Hotels Magazine: Who owns your data?
What are the advantages of data ownership for hotel companies? Tim Davis examines the risks and opportunities in Hotels Magazine this month.
Who owns your customer data? Is it all in-house, shared with other service providers, or are there parts of your data that are now owned by third parties?
As hotel operations grow and scale it becomes appealing to outsource functions to third parties and use external software platforms to manage key elements. But what are the consequences for data ownership? And where should hotels draw the line?
Customer data can be a key differentiator for hotel businesses. Indirect competitors take their share of profits, but to what extent should hotels allow third parties to take their share of customer data as well?
DEFINE COMPETITIVE ADVANTAGE
What are your defendable strengths? Where are the core areas where you add value? For most hotels, competitive advantage will rest on an in-depth understanding of your customers. So retaining ownership of guest data – and making the best use of this – is a key differentiating factor.
What may or may not be a differentiating factor is the technology involved in gathering, processing and making sense of that data. This needs to be determined. Big brands might find it cost-effective to nurture and develop skills in-house, while smaller brands and independent hotels will need to look to external solutions.
A good example of this dilemma is the revenue management tools offered by Expedia and Booking.com. Independent hotels are a particular target of these tools, which are arguably more advanced than some that larger hotel brands are using in-house, but the exchange means handing further data to OTAs that will ultimately prioritise their own channels over direct booking.
One of the reasons OTAs have been so successful is that they invest millions in data management and analysis, attracting the best talent and investing in technologies to do this faster and better. They turn customer behavioural data into insights that inform almost daily improvements in user experience, leading to better conversion rates and ultimately greater ROI.
Data is fragmented across the guest journey, making it near impossible to secure an end-to-end view through search, selection and booking to checkout and feedback.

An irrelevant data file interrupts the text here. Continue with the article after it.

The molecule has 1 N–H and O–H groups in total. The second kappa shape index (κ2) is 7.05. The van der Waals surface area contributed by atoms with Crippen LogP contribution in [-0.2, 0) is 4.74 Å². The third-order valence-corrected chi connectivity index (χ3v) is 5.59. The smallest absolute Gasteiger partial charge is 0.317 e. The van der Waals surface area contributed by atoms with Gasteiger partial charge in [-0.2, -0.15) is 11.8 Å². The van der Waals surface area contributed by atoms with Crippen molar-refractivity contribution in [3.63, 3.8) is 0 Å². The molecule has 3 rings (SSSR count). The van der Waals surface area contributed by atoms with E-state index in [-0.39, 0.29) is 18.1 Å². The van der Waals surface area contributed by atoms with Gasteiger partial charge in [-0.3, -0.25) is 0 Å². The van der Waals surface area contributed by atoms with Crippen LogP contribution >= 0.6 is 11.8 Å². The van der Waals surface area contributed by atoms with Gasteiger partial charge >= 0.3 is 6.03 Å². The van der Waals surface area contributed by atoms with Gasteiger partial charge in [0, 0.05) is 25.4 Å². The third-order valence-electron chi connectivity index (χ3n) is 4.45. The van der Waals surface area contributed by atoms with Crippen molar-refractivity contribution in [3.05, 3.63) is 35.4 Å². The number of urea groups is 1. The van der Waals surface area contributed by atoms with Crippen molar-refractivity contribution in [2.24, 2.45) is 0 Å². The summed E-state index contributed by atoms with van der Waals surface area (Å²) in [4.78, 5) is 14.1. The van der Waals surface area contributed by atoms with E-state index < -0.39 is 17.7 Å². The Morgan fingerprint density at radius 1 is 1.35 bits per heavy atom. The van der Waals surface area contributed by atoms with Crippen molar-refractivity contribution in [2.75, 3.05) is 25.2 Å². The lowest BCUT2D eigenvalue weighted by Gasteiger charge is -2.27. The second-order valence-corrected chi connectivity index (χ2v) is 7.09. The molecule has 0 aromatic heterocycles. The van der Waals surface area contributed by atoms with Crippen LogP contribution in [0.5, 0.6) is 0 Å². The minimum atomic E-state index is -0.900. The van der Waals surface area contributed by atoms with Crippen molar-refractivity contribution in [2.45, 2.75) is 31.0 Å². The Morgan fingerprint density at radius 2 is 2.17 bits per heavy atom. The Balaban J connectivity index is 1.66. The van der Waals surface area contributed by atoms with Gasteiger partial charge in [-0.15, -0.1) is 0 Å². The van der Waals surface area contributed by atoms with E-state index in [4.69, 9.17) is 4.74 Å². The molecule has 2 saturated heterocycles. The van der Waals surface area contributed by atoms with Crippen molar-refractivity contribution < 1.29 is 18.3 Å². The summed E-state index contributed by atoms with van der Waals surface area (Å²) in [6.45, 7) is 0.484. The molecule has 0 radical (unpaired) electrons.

It’s easy to get hung up about external data but, in truth, most hotels are not using the data they already have to best effect, due to internal fragmentation across varying systems and platforms. The immediate challenge is in aggregating this data and drawing out meaningful insights to inform action across the whole customer journey. Transforming numbers to actionable targets is the differentiating factor for businesses succeeding in scaling personalised interactions. This is an issue that came up time and again in interviews with industry leaders in our recent research.
As the data landscape becomes more complex with new technologies, such as natural language recognition, even big brands may question whether this is a capability that they can sustain in house.
OUTSOURCING… OR NOT?
Outsourcing data management and analytics can be hugely advantageous for hotels where internal capabilities are not (yet) strong enough. Key to success is the ability to plug in additional services to create one unified source for guest insights.
Where hotels do decide to outsource, it is crucial to determine who will have access to customer data and, ultimately, who has full ownership. If the relationship with an external provider were to end, who would retain the data? This was an issue raised by Matt Luscombe, previously CCO at IHG, in his explanation of the ring-fenced agreements in place for Amadeus’ development of IHG’s new reservation system.
In this age of indirect competition, there is potential for third parties to gain a great deal from aggregating guest data where hotels fail to do so, thus gaining strength in the market and taking a share of revenue in providing services that hotels have not equipped themselves for.
In this sense, it’s less about who holds your data and more about whether you can:
a) Accurately aggregate data across channels
b) Transform data into meaningful insights and accurate predictions.
Hotels that can do this – with or without third parties – set themselves up for future success.
Those that ignore this capability risk losing sight of their customers’ changing attitudes and behaviors. As technology and consumer preferences develop with increasing rapidity, keeping pace with changes will demark the leaders from the laggards.
In essence, owning your data comes down to the capacity to understand it and extract value from it. And from that perspective, it matters less who holds your data, than who comprehends it. Insight is the differentiator; storage is not.